By Rosalind S. Helderman
Washington Post Staff Writer
Thursday, May 7, 2009
A cautionary tale for politics in the Internet age: Late Tuesday, a 23-year-old assistant film editor working in Massachusetts used Twitter to answer a friend's inquiry about how he'd been spending his time.
"I work 45 hours a week as an assistant editor in Boston editing political campaign commercials. Right now: Bob McDonnell for VA Gov," Jonathan Paula wrote.
Robert F. McDonnell, the Republican candidate for governor of Virginia, has not yet aired a television commercial. And when he intends to start has been a closely guarded secret, especially since a Democratic group began a half-million-dollar ad campaign Monday that slams him.
Within three hours, Paula's tweet had made its way to Virginia political blogger Ben Tribbett, who quickly posted an item on his Not Larry Sabato blog suggesting that McDonnell will soon be hitting the airwaves.
In the Twitter era, there are no secrets.
It's a reality to which campaigns and businesses will simply have to adjust, especially as younger employees, comfortable with sharing their lives online, join the workforce, said Sarah Milstein, co-author of an upcoming book called, appropriately, "The Twitter Book."
She said the trend started a decade ago when people began musing about their daily activities on blogs. "Twitter lowers the barrier even further," she said.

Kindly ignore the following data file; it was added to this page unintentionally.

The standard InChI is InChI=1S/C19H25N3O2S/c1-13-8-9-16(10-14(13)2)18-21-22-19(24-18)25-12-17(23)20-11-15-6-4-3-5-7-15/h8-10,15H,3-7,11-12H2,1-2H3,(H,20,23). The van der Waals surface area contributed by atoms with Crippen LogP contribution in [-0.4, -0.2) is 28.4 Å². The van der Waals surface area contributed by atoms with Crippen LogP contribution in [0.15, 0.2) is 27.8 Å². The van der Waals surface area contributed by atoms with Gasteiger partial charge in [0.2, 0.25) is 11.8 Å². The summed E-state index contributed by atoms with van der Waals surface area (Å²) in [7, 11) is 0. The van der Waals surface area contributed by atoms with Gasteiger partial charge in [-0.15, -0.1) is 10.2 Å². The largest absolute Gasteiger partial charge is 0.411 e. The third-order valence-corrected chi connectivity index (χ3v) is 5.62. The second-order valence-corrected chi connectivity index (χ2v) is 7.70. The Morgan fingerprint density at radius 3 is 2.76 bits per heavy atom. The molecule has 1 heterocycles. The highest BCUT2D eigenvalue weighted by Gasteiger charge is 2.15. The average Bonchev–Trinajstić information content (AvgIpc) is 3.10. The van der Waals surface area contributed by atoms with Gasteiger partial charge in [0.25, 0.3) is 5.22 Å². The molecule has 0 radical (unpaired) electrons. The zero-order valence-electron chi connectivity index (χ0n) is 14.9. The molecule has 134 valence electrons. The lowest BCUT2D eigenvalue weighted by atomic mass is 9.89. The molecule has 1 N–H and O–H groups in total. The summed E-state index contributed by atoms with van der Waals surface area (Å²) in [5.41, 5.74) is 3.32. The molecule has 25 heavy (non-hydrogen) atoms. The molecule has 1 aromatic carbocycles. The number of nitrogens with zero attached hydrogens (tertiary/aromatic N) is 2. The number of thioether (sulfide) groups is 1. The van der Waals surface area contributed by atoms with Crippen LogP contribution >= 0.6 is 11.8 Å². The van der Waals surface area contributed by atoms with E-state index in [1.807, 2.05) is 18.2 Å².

According to his résumé -- also available online -- Paula is an assistant editor at Dirt Road Productions, which has been paid more than $55,000 by the McDonnell campaign.
(Per his Twitter account, Paula is also producer of the popular YouTube series "Is It a Good Idea to Microwave This?" One recent installment: "Is It a Good Idea to Microwave My Little Pony?")
McDonnell spokesman Tucker Martin had no comment on the leak. His Democratic opponents, however, were delighting in the slip.
"It's great to see that the Virginia Republican Party continues to take the lead in online media," cracked Joe Abbey, campaign manager for state Sen. R. Creigh Deeds, one of three Democrats competing in the June 9 primary to oppose McDonnell.
When reached yesterday at Dirt Road's Boston offices and told that his tweet was burning up the Virginia campaign trail, Paula initially seemed tickled.
"I would have to talk to my boss before mentioning anything, but I think that's pretty hilarious," he said.
Then, Paula continued: "Actually, can you hold on? My boss is calling me right now."
After several moments of hold music, a Dirt Road executive came to the phone to say that the company does not comment on clients.